What matters most to you?
Remember the big things.
In every life, reminders arrive about what’s really important.
I’ve recently received one myself, in a form that’s already come to countless people and will come to countless more: news of a potentially serious health problem. My semi-annual dermatology mole check turned up a localized melanoma cancer in my ear that will need to come out immediately. The prognosis is very positive – this thing is “non-invasive” – but it’s certainly an intimation of mortality. Hopefully this particular bullet will whiz by, but it’s an uncomfortably concrete message that sooner or later something will catch up with each one of us.
Personally, I am doing alright with this. It’s like there are three layers to my mind as I write here, just a few days after I got the news. The top is focused on problem-solving. Beneath that there’s a furry little animal that’s upset and wants to curl up with loved ones. The bottom feels accepting, peaceful, and grateful.
Naturally enough, after the bullet passes – maybe taking a bit of your ear with it! – you reflect on your life, both past and to come. Of course, you don’t need a health scare – which in my case is small potatoes compared to what so many people around the world must deal with – to consider what you care about most. Then you appreciate the things you’ve honored so far, and you see where you could center yourself more in what’s truly important to you.
While it’s good advice not to sweat the small stuff, we also need to nurture the large stuff.
There are many good reasons to do so, from simply enjoying yourself to recognizing the truth that one day you’ll have just A Year to Live, the title of Stephen Levine’s haunting book. You’ll never know when you step over the invisible line and the countdown begins – 365 days left, then . . . – but you can know, before and after you cross it, that you’ve remembered the big things.
A Few Questions
In this life, what do you really care about?
Looking back, what has mattered to you? Looking ahead, what do you want to keep on the front burner?
Consider this well-known suggestion: imagine resting comfortably in your last few days and reflecting on your life; what do you want to be glad that you felt and did, that you made a priority?
Some Big Things
I’ll offer here some things I’ve been thinking about lately. See what fits for you, and add your own. Here we go.
You. The sweet soft vulnerable innerness upon which both the chocolate kisses and sharp darts of life land. Your own well-being. What you make of what the poet Mary Oliver has called “your one wild and precious life.”
Love in its many forms, from compassion and small acts of kindness to passionate romance and profound cherishing. The people who matter to you.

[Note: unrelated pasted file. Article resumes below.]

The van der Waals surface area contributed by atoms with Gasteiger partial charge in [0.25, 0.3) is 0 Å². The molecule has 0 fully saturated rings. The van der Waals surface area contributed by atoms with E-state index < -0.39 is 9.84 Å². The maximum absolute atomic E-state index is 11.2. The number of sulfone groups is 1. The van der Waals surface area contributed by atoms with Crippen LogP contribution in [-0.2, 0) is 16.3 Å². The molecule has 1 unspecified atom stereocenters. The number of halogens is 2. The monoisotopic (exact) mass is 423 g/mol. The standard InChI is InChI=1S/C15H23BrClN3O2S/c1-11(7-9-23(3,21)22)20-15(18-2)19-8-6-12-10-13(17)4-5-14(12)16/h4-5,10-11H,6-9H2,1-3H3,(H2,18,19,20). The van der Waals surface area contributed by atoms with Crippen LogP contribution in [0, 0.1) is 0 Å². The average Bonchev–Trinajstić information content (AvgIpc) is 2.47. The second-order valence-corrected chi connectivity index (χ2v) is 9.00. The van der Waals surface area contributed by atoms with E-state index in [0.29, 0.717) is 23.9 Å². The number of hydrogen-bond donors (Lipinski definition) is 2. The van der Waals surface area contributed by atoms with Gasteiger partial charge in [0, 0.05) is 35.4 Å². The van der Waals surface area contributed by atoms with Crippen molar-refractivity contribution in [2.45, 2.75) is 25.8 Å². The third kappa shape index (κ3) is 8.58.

Tasting – with all your senses – whatever is delicious in this moment: a ripe banana, birdsong, the curve of a highway railing, the lips of a lover, being alive . . .
Practice. Helping yourself routinely to deepen in awareness and to pull weeds and plant flowers in the garden of your mind.
Karma yoga – a Hindu term that means skillful action toward wholesome ends, engaged as practice, imbued with a sense of union with whatever is sacred to you. This includes taking care of details that matter, and appreciating the power of little things to add up over time for better or worse.
Letting go. Exhaling, relaxing, changing your mind, moving on, disengaging from upsets (while also standing up for things that matter).
The thing(s) you keep putting off – perhaps speaking your mind to someone, writing that book, returning to the piano, making time to exercise, or seeing the Grand Canyon.
Being, making time for hanging out with no agenda. Rather than doing, the addiction of modern life. Doing crowds out being like cancer cells crowd out healthy ones.
Remembering to remember the big things. And to act upon them. Before it’s too late.
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Rick Hanson, Ph.D., is a neuropsychologist and author of the bestselling Buddha’s Brain: The Practical Neuroscience of Happiness, Love, and Wisdom (in 20 languages) – and Just One Thing: Developing a Buddha Brain One Simple Practice at a Time. Founder of the Wellspring Institute for Neuroscience and Contemplative Wisdom and Affiliate of the Greater Good Science Center at UC Berkeley, he’s taught at Oxford, Stanford, and Harvard, and in meditation centers worldwide. His work has been featured on the BBC, NPR, Consumer Reports Health, and U.S. News and World Report and he has several audio programs. His blog – Just One Thing – has over 30,000 subscribers and suggests a simple practice each week that will bring you more joy, more fulfilling relationships, and more peace of mind and heart. If you wish, you can subscribe to Just One Thing here.